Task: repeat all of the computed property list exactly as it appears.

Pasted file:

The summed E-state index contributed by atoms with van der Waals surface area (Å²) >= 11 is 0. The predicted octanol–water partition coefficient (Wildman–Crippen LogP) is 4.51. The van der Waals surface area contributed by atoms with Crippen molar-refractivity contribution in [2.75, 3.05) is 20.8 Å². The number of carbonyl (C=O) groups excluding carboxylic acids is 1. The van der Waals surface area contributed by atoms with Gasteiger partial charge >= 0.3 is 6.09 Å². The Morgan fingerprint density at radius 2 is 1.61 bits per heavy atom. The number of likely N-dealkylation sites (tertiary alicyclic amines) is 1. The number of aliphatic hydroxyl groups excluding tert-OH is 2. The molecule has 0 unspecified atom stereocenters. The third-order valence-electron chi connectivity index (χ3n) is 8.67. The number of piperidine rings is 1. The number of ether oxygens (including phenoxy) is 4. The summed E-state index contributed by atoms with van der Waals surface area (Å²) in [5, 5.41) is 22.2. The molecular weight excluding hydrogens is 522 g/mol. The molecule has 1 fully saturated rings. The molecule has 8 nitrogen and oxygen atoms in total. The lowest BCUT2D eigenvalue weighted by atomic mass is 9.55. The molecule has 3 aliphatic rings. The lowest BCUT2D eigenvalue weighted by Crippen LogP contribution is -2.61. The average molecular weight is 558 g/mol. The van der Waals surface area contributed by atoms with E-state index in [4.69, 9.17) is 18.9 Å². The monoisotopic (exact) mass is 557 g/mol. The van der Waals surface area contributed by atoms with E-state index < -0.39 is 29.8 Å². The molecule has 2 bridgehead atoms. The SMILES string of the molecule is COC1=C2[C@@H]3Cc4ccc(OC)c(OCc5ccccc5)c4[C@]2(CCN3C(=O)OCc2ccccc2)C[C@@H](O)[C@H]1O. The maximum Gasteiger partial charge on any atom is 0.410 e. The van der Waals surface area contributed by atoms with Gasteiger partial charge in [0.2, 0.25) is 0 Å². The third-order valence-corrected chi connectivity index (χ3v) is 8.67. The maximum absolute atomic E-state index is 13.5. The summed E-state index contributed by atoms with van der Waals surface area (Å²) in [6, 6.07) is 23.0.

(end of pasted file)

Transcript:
The summed E-state index contributed by atoms with van der Waals surface area (Å²) >= 11 is 0. The predicted octanol–water partition coefficient (Wildman–Crippen LogP) is 4.51. The van der Waals surface area contributed by atoms with Crippen molar-refractivity contribution in [2.75, 3.05) is 20.8 Å². The number of carbonyl (C=O) groups excluding carboxylic acids is 1. The van der Waals surface area contributed by atoms with Gasteiger partial charge >= 0.3 is 6.09 Å². The Morgan fingerprint density at radius 2 is 1.61 bits per heavy atom. The number of likely N-dealkylation sites (tertiary alicyclic amines) is 1. The number of aliphatic hydroxyl groups excluding tert-OH is 2. The molecule has 0 unspecified atom stereocenters. The third-order valence-electron chi connectivity index (χ3n) is 8.67. The number of piperidine rings is 1. The number of ether oxygens (including phenoxy) is 4. The summed E-state index contributed by atoms with van der Waals surface area (Å²) in [5, 5.41) is 22.2. The molecular weight excluding hydrogens is 522 g/mol. The molecule has 1 fully saturated rings. The molecule has 8 nitrogen and oxygen atoms in total. The lowest BCUT2D eigenvalue weighted by atomic mass is 9.55. The molecule has 3 aliphatic rings. The lowest BCUT2D eigenvalue weighted by Crippen LogP contribution is -2.61. The average molecular weight is 558 g/mol. The van der Waals surface area contributed by atoms with E-state index in [4.69, 9.17) is 18.9 Å². The monoisotopic (exact) mass is 557 g/mol. The van der Waals surface area contributed by atoms with E-state index < -0.39 is 29.8 Å². The molecule has 2 bridgehead atoms. The SMILES string of the molecule is COC1=C2[C@@H]3Cc4ccc(OC)c(OCc5ccccc5)c4[C@]2(CCN3C(=O)OCc2ccccc2)C[C@@H](O)[C@H]1O. The maximum Gasteiger partial charge on any atom is 0.410 e. The van der Waals surface area contributed by atoms with Gasteiger partial charge in [0.2, 0.25) is 0 Å². The third-order valence-corrected chi connectivity index (χ3v) is 8.67. The maximum absolute atomic E-state index is 13.5. The summed E-state index contributed by atoms with van der Waals surface area (Å²) in [6, 6.07) is 23.0.